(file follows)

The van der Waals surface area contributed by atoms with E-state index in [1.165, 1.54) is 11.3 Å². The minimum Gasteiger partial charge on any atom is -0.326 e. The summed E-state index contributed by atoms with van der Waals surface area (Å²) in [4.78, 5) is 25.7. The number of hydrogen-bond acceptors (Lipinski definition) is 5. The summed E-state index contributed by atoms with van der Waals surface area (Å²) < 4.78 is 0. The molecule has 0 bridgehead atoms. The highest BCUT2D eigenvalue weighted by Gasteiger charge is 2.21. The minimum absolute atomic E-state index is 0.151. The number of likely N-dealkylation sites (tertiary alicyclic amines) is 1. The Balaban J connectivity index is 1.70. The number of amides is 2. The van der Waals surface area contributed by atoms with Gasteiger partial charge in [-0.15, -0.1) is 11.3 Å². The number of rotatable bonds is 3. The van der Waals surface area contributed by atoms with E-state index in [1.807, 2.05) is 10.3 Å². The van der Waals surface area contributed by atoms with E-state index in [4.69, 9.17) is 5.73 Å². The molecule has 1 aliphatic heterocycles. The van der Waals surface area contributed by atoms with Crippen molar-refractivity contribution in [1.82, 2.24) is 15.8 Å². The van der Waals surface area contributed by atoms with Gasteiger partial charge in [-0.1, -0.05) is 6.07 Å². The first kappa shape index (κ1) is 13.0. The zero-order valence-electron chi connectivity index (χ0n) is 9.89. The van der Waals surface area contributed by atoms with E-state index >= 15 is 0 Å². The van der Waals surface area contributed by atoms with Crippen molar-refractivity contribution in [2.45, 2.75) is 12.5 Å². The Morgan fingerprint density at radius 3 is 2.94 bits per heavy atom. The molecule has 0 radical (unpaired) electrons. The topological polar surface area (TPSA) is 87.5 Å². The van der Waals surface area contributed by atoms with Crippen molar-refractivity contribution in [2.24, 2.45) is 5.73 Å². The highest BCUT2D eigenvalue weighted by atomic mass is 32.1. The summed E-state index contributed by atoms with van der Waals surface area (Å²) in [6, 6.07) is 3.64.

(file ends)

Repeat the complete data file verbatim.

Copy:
The van der Waals surface area contributed by atoms with E-state index in [1.165, 1.54) is 11.3 Å². The minimum Gasteiger partial charge on any atom is -0.326 e. The summed E-state index contributed by atoms with van der Waals surface area (Å²) in [4.78, 5) is 25.7. The number of hydrogen-bond acceptors (Lipinski definition) is 5. The summed E-state index contributed by atoms with van der Waals surface area (Å²) < 4.78 is 0. The molecule has 0 bridgehead atoms. The highest BCUT2D eigenvalue weighted by Gasteiger charge is 2.21. The minimum absolute atomic E-state index is 0.151. The number of likely N-dealkylation sites (tertiary alicyclic amines) is 1. The Balaban J connectivity index is 1.70. The number of amides is 2. The van der Waals surface area contributed by atoms with Gasteiger partial charge in [-0.15, -0.1) is 11.3 Å². The number of rotatable bonds is 3. The van der Waals surface area contributed by atoms with E-state index in [1.807, 2.05) is 10.3 Å². The van der Waals surface area contributed by atoms with E-state index in [4.69, 9.17) is 5.73 Å². The molecule has 1 aliphatic heterocycles. The van der Waals surface area contributed by atoms with Crippen molar-refractivity contribution in [1.82, 2.24) is 15.8 Å². The van der Waals surface area contributed by atoms with Gasteiger partial charge in [-0.1, -0.05) is 6.07 Å². The first kappa shape index (κ1) is 13.0. The zero-order valence-electron chi connectivity index (χ0n) is 9.89. The van der Waals surface area contributed by atoms with E-state index >= 15 is 0 Å². The van der Waals surface area contributed by atoms with Crippen molar-refractivity contribution in [2.45, 2.75) is 12.5 Å². The Morgan fingerprint density at radius 3 is 2.94 bits per heavy atom. The molecule has 0 radical (unpaired) electrons. The topological polar surface area (TPSA) is 87.5 Å². The van der Waals surface area contributed by atoms with Crippen molar-refractivity contribution in [2.24, 2.45) is 5.73 Å². The highest BCUT2D eigenvalue weighted by atomic mass is 32.1. The summed E-state index contributed by atoms with van der Waals surface area (Å²) in [6, 6.07) is 3.64.